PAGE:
Twitter CEO Jack Dorsey Talks Diversity With The Cast Of ‘The Circle’

By KC Ifeanyi , April 28, 2017

Twitter CEO Jack Dorsey recently hosted a roundtable discussion at Twitter HQ with the stars of The Circle. Adapted from Dave Eggers’s 2013 novel, The Circle is a not-too-distant look into the future of what social media can become. Spoiler alert: it’s not pretty.

Mae Holland (Emma Watson) is a rising star at the social media company The Circle. All is well until she agrees to be a part of an experiment created by the company’s founder Eamon Bailey (Tom Hanks) that calls into question very pertinent issues like privacy and surveillance.

The cast and director of The Circle brought those topics and more to Dorsey doorstep at Twitter HQ for a live “fireside” chat. Below are Dorsey’s highlights from the discussion.

Fostering Diversity in Silicon Valley And Beyond

“First and foremost we want to build a service that is accessible to anyone. We need different perspectives to understand why it’s not accessible to someone. So we benefit pretty dramatically from having different perspectives within the company, different ways of thinking, different backgrounds, different contexts from people all over the world. And if we can’t have that insight, we certainly can’t present that externally as well. We saw an opportunity not just to change the ratio but also hold ourselves accountable to it very publicly. We were one of the first companies to actually share our goals, not just [of] where we are, but what we’re trying to get to because it is something that not only we have to address but our industry has to address and other industries have to address as well.”

Building Up From Within

“I think the more important [thing] is not just diversity but inclusion as well and making sure that we’re building an environment that helps everyone feel welcome, helps everyone feel that they can thrive, helps everyone feel that they can set a bar for themselves in terms of their skill level of what they want to do. We’ve had people join the company as a supporter and have aspirations to become an engineer or designer. Having that  internal path and mobility is also really important because I think we focus a lot in our industry and certainly elsewhere on the people we don’t have, how to get them in versus the people we do have and how to how to grow them. So we’ve been putting a lot more emphasis on the people we do have and how do we build a more inclusive environment which will have an end result of creating more diversity of gender, of race, of sexual preference, but also of ideology so that we’re really understanding all perspectives.”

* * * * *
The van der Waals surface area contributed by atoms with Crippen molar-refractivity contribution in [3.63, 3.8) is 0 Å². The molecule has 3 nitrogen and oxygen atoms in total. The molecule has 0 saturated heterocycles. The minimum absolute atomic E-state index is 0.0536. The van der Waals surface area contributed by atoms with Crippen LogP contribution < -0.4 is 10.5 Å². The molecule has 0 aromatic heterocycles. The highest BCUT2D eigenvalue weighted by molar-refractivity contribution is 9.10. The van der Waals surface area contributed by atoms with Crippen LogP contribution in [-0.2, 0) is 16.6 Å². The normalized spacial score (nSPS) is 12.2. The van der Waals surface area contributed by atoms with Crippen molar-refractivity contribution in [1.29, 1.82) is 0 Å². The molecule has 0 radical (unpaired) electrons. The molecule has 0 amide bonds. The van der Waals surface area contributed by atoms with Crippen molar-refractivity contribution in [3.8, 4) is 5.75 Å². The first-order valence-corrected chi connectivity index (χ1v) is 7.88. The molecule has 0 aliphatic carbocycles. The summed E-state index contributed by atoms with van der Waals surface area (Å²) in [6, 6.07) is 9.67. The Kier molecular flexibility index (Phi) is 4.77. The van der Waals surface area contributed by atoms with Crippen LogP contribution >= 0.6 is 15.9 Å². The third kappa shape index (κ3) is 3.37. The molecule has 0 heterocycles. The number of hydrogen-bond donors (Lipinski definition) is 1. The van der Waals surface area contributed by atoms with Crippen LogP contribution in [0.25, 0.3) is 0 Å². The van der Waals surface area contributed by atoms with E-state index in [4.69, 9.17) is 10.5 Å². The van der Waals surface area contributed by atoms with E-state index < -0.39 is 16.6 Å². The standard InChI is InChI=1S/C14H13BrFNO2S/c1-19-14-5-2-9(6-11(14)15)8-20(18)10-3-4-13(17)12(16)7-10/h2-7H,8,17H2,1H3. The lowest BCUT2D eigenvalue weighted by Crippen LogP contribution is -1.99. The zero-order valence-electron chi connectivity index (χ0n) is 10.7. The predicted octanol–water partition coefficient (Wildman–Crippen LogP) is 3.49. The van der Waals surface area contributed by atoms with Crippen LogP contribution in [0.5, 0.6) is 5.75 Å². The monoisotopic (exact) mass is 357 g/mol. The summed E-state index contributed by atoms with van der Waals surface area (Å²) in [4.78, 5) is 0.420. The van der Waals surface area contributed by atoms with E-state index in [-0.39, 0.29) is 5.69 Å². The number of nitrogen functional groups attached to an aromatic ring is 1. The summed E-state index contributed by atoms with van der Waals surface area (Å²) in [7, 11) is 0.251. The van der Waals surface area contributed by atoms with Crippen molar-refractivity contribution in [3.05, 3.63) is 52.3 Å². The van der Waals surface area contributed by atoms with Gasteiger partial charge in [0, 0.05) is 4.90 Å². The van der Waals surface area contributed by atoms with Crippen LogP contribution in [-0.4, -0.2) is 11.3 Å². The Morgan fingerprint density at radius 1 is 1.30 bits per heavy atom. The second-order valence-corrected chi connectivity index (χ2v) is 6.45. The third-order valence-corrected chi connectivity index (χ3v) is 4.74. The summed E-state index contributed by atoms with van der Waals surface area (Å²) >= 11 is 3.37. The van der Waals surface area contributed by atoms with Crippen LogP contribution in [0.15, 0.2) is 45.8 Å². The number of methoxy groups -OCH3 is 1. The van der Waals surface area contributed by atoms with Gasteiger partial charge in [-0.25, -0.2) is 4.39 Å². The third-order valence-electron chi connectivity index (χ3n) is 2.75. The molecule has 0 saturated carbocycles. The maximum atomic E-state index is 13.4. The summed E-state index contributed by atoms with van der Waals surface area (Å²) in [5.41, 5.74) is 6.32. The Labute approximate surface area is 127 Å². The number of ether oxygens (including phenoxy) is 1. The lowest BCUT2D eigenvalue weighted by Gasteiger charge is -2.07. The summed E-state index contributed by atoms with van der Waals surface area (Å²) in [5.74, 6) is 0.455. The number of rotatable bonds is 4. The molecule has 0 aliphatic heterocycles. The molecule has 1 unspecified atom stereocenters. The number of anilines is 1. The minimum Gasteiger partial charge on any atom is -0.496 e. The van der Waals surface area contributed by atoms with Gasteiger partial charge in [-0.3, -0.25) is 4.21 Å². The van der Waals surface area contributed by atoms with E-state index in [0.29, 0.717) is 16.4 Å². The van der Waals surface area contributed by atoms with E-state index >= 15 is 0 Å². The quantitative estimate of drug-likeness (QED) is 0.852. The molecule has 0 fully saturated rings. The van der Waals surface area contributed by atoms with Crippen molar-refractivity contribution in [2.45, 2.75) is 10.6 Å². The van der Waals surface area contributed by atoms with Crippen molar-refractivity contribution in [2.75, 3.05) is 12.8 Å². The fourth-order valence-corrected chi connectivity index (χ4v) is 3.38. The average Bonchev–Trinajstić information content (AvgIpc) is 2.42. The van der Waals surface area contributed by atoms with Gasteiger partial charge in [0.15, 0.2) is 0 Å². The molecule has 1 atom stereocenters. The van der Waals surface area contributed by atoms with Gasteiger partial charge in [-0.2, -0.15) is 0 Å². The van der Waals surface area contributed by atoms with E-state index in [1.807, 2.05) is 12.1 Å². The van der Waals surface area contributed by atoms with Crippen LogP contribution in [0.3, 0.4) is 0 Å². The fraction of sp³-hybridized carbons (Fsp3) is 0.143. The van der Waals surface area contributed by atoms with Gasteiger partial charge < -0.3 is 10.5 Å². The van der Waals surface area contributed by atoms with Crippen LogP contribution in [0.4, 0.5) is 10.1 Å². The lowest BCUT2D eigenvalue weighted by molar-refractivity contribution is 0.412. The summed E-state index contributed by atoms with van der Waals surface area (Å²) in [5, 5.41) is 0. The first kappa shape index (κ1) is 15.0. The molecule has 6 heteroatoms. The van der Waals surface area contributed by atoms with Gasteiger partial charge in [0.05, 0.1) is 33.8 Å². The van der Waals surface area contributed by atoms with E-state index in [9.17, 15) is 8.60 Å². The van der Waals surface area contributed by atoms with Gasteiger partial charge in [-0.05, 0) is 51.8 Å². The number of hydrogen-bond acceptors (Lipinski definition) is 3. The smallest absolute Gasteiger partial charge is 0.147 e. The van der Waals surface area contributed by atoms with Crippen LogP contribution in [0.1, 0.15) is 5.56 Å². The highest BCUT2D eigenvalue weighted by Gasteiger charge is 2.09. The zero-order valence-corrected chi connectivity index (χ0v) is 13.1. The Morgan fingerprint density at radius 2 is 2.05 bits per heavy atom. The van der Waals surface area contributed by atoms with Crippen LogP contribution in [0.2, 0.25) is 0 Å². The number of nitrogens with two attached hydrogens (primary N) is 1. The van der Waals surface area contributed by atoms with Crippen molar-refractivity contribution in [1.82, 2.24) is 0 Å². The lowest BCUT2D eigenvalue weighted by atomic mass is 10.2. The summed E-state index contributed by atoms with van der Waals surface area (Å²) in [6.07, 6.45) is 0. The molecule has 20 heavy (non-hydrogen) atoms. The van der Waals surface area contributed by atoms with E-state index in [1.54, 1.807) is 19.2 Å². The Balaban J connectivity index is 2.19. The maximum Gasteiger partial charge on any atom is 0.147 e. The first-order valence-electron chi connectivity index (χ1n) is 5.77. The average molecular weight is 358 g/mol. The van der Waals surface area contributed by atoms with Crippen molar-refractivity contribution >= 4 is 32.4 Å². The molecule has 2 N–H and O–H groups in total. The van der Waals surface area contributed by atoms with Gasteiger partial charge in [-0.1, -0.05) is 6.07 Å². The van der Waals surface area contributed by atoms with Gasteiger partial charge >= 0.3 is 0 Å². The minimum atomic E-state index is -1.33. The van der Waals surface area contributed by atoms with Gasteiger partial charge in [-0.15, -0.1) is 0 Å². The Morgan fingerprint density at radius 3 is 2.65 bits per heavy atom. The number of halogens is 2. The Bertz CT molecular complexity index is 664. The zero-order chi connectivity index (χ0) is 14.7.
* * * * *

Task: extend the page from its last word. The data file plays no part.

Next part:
Pinpointing the Diversity Problem

“I’m not sure what the what the causes are. I think some of it probably comes down to location and where a lot of these things started and just holding on to that particular locale versus really broadening out. But I think [it’s about] first just acknowledging it and then what are the most tangible steps that we can take, what can actually build into our DNA and our practice every single day has been our focus.”

When Social Media Goes South

“The biggest thing that technology can do in the positive or negative is just change the velocity of something. This is obviously a complicated problem that we don’t fully understand yet because the technology is so new. I think if we can create greater venue for people to offer support faster, to provide resources of help, if you do have more negative leaning thoughts, to just try to use the crowd and the support structure that you may have around you to influence a different sort of outcome. But it’s new and we have to learn really, really quickly. But I do think we can’t just be toolmakers here. I think we need to make sure that we are advocating for positive usage of it, realizing that there will be negative. And the faster we can learn from that and understand where the appropriate time is to help and and how to help, we get better. So we just how to make it a priority.”

 

Fast Company

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